KANSAS — The plaintiff sued the Budd Company alleging her father, Robert Rabe, developed mesothelioma as a result of occupational exposure to asbestos for which the defendant was allegedly liable. Specifically, Rabe claimed exposure to pipe insulation used on railcars built by the defendant. A scheduling order was entered by the magistrate, which called for the disclosure of experts by June 23, 2012 amongst other deadlines. After that deadline passed, the defendant moved without objection for a modification of the expert disclosure deadline to September 30, 2017. The court granted the motion to modify. The defendant then disclosed 8 experts by the deadline and emailed the plaintiff the name of an additional expert on November 6, 2017. The email stated that Dr. Burgher would offer “general, state of the art ...
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Exclusion of Decedent’s Deposition Testimony Upheld due to Lack of Meaningful Opportunity for Cross Examination Superior Court of Delaware, February 7, 2018

DELAWARE — Plaintiff William Sykes filed suit in March of 2014 against numerous defendants after being diagnosed with mesothelioma in October, 2013. The plaintiff’s counsel requested expedited trial and discovery depositions due to Plaintiff’s rapidly deteriorating health; a video trial deposition was taken on April 16, 2014. During a break in the trial deposition, the plaintiff informed counsel that he was unable to complete the remainder of the deposition. At that time, the parties were left with only the video trial deposition and no cross examination by any defense counsel. Sykes’s health worsened, and he passed away two weeks later without any further depositions taking place. The defendants sought to exclude the plaintiff’s testimony as inadmissible hearsay under the Delaware Rules of Evidence. The defendants further argued that the Delaware ...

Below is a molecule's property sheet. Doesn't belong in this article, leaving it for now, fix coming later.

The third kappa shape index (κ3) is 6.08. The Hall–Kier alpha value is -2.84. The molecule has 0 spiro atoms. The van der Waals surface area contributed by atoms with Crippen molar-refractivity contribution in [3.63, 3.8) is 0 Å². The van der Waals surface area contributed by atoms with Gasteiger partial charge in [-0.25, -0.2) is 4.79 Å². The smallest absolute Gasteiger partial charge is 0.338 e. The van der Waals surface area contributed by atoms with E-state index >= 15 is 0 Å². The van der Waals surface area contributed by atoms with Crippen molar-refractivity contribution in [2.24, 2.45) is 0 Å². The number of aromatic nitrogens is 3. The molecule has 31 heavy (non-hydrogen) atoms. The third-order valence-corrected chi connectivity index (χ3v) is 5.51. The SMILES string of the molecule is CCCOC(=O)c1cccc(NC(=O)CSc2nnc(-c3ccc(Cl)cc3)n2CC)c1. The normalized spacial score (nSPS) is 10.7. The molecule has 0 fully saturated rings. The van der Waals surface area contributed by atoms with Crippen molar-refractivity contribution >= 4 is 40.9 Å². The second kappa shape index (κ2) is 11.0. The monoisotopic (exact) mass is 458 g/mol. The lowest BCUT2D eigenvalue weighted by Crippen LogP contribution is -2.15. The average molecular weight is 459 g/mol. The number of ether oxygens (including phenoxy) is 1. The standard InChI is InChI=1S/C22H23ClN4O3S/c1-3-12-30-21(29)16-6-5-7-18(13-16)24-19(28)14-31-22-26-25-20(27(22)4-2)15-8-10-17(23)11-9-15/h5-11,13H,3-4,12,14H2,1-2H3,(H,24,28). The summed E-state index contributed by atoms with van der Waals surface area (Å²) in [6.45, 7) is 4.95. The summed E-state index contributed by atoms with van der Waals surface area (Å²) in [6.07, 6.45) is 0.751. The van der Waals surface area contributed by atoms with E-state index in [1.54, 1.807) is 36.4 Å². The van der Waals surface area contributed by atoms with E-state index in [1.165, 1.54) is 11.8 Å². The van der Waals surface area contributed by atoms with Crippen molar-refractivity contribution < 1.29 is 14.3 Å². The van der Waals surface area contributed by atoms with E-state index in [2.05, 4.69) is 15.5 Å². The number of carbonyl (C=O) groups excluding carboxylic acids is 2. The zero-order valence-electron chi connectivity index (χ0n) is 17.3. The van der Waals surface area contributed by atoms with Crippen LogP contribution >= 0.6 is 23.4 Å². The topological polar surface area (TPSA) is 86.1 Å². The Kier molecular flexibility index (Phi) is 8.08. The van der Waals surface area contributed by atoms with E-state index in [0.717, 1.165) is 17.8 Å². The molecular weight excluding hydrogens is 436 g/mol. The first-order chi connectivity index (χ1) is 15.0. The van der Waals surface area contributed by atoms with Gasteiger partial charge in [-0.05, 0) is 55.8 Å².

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Second Motion to Remand Denied When Plaintiff Asserted Claims She Previously Waived U.S. District Court for the District of Oregon, February 2, 2018

OREGON — The plaintiff initially filed her lawsuit on behalf of her father’s estate, in Oregon state court, alleging he was exposed to asbestos while working at Norwest Marine & Iron Works Shipyard and Albina Engine & Machine Works Shipyard. Both shipyards serviced military and civilian vessels. Neither the original nor amended complaints contained specific ship information. Defendants GE and CBS removed to federal court based upon the federal officer removal statute after plaintiff provided a ship list. The plaintiff filed a motion to remand, asserting that she was not claiming exposure aboard any U.S. Navy vessel. The court granted the motion to remand. Shortly after remand, the plaintiff sent the defendants a request for production of documents regarding evidence of the plaintiff’s exposure while working in the pump rooms ...
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Four Cases Improperly Removed Due to Citizenship of Managing Agent of Defendant U.S. District Court for the District of Montana, February 1, 2018

MONTANA — Four plaintiffs originally filed suit in the Eighth Judicial District of Cascade County Montana alleging exposure to asbestos in Libby, Montana. Defendant BNSF removed the case to federal court on diversity of citizenship grounds, and alleged that BNSF’s managing agent John Swing was fraudulently joined. The court reviewed the Magistrate Judge’s Findings and Recommendations following a November 2017 hearing, and remanded all four cases to state court. Each of the four plaintiffs named 80-year-old Montana resident John Swing in their complaints, and gave a two sentence description of his role with BNSF. Swing allegedly acted as a supervisory agent for BNSF in Libby Montana from 1973 to 1984, with safety concerns falling in his purview. The allegations of the complaints were the same as to Swing and BNSF: ...